A writer of supernatural horror stories illuminates the darkest horror of all in this nonfiction affirmation of negativity.
An award-winning cult favorite, Ligotti (The Spectral Link, 2014, etc.) doesn’t write horror simply to scare readers. On the basis of this unsettling tract—which draws from philosophy, metaphysics, neuroscience, literature, and literary criticism—his horror fiction proceeds from a deep belief that existence itself is a horror show and that procreation is at best an illusion and at worst a crime against humanity. The author’s viewpoint is uncompromisingly bleak; he finds seemingly kindred spirits such as Nietzsche to be a little too sunny. “Existence,” writes Ligotti, “is a condition with no redeeming qualities.” He understands that most philosophers and readers will disagree with him and that his position that life has no meaning is impossible to prove, just as anyone claiming to have discovered the meaning of life is suspect. Yet he sticks to his guns throughout. Life is suffering, and “human suffering will remain insoluble as long as human beings exist.” And the sooner human beings cease to exist, the better. But why does he write this, and what is the “conspiracy” of the title? It all stems from the self-knowledge that we do our best not to acknowledge: the fact that we alone of all living creatures know that we are going to die. As with Eve’s apple or the snake in the Garden of Eden, “human existence [is] a tragedy that need not have been were it not for the intervention in our lives of a single, calamitous event: the evolution of consciousness—parent of all horrors.” In other words, we act as if we lack “the knowledge of a race of beings that is only passing through this shoddy cosmos.” Originally published in 2010, this reissue includes a new preface.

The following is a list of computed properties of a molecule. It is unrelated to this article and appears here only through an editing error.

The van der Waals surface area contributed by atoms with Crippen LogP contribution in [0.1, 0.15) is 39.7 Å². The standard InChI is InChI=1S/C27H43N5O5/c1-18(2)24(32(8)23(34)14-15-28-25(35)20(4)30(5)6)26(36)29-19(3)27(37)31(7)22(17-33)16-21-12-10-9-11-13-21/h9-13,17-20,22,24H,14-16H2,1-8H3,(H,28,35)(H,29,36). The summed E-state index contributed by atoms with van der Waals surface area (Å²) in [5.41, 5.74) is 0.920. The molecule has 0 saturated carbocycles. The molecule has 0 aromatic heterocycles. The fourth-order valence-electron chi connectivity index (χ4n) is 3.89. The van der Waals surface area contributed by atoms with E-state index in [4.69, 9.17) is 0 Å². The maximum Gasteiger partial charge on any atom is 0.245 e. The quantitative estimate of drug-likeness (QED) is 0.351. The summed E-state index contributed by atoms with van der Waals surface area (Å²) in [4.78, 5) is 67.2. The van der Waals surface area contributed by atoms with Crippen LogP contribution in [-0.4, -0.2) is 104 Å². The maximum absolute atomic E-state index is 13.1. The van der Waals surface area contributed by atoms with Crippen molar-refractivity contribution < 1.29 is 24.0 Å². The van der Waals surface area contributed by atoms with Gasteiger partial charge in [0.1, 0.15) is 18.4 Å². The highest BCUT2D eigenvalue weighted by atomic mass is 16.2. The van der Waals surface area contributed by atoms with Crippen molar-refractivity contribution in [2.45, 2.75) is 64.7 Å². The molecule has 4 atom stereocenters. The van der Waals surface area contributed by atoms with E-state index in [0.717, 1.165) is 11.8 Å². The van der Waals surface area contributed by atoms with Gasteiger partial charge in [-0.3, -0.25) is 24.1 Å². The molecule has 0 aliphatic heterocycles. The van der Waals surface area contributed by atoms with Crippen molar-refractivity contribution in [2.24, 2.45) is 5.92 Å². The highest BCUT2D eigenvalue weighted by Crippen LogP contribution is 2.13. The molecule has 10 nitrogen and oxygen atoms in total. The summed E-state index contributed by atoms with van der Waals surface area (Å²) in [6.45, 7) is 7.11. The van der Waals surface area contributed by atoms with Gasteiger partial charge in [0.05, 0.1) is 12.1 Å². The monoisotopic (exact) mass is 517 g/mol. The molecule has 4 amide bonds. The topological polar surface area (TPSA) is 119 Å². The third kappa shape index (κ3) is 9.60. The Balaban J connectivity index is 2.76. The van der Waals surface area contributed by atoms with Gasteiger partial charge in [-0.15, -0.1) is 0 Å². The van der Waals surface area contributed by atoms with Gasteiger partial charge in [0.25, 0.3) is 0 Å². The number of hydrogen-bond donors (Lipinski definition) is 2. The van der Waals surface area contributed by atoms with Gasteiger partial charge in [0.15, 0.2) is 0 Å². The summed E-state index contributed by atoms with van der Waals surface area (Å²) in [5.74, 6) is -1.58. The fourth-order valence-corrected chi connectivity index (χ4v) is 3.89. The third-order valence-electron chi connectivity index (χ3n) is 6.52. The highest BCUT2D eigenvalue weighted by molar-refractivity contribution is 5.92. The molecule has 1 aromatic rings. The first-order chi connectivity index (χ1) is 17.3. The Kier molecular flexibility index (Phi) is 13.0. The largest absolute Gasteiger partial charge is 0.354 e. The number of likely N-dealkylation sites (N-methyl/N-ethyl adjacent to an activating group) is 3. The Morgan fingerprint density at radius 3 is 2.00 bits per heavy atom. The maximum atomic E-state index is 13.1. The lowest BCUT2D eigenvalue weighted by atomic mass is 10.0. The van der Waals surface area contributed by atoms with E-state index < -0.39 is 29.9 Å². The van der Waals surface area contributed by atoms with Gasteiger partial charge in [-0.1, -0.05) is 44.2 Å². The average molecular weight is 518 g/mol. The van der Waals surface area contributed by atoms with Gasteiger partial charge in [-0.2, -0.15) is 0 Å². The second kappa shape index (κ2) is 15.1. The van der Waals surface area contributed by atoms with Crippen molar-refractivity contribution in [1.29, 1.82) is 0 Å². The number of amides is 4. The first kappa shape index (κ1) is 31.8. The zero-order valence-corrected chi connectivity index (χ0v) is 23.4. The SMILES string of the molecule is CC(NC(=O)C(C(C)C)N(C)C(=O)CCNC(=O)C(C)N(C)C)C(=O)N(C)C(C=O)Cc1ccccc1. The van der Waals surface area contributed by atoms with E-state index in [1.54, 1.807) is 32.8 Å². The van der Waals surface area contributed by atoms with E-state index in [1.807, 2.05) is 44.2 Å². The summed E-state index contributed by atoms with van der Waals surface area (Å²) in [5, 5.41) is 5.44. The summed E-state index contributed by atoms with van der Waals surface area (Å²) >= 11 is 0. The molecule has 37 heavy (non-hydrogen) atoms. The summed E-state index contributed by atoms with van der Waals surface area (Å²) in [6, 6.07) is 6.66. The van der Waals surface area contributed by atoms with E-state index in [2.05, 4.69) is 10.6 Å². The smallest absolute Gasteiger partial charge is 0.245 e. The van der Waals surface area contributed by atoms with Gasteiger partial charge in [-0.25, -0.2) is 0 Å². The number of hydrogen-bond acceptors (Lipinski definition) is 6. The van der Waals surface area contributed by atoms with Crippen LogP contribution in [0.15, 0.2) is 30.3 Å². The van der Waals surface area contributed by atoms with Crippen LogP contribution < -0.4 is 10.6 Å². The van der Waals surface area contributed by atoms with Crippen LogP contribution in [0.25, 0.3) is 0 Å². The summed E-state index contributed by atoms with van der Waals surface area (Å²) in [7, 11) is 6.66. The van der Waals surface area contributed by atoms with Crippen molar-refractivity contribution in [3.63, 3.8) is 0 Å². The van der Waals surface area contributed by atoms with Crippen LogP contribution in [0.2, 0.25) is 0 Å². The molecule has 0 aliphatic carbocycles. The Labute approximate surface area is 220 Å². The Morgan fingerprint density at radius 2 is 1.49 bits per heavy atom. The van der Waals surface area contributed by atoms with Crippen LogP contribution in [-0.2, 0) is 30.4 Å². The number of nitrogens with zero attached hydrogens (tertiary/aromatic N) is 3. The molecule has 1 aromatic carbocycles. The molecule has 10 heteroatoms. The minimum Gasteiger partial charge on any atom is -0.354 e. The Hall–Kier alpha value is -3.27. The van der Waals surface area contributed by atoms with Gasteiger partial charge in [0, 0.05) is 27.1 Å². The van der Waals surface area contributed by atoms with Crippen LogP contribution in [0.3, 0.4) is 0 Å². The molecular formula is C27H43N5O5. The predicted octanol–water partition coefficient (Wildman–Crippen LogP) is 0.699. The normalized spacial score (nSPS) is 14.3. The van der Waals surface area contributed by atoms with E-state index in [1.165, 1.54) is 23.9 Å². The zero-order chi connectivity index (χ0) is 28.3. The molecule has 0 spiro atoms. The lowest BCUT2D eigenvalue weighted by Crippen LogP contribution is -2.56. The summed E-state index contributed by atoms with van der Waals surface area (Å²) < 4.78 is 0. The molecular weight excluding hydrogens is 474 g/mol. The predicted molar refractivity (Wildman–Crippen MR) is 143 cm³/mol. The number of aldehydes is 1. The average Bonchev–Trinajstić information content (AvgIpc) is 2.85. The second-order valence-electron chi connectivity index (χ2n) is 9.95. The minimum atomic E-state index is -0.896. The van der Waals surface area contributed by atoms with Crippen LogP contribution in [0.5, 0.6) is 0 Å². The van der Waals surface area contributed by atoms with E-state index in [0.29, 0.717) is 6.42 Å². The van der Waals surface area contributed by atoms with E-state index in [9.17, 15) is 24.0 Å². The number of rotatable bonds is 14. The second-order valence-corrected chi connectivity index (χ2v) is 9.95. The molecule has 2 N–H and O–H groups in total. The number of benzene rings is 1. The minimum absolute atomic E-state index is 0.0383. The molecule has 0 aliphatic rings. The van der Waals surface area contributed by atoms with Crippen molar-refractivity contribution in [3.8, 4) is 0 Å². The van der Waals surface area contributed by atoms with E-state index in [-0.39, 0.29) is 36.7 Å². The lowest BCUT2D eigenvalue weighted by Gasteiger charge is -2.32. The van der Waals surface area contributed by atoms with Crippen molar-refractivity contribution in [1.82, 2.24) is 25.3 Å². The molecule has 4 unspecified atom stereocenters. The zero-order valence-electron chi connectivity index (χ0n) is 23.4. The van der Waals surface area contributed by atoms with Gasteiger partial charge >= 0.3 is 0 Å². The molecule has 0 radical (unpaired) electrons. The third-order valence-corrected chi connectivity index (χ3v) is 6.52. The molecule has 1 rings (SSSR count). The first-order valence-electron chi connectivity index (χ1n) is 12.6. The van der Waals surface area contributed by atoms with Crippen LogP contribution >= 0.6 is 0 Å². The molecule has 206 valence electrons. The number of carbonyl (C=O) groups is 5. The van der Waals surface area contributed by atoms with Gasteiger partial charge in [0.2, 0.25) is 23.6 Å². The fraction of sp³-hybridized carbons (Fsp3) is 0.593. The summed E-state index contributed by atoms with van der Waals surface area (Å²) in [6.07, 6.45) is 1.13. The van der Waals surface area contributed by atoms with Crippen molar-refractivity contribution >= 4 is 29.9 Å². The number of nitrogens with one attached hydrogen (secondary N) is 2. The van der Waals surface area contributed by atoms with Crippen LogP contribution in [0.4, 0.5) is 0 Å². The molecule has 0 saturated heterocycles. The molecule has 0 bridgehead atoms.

For Ligotti fans and fellow pessimists, here’s affirmation that “their only respite is in the balm of bleakness.”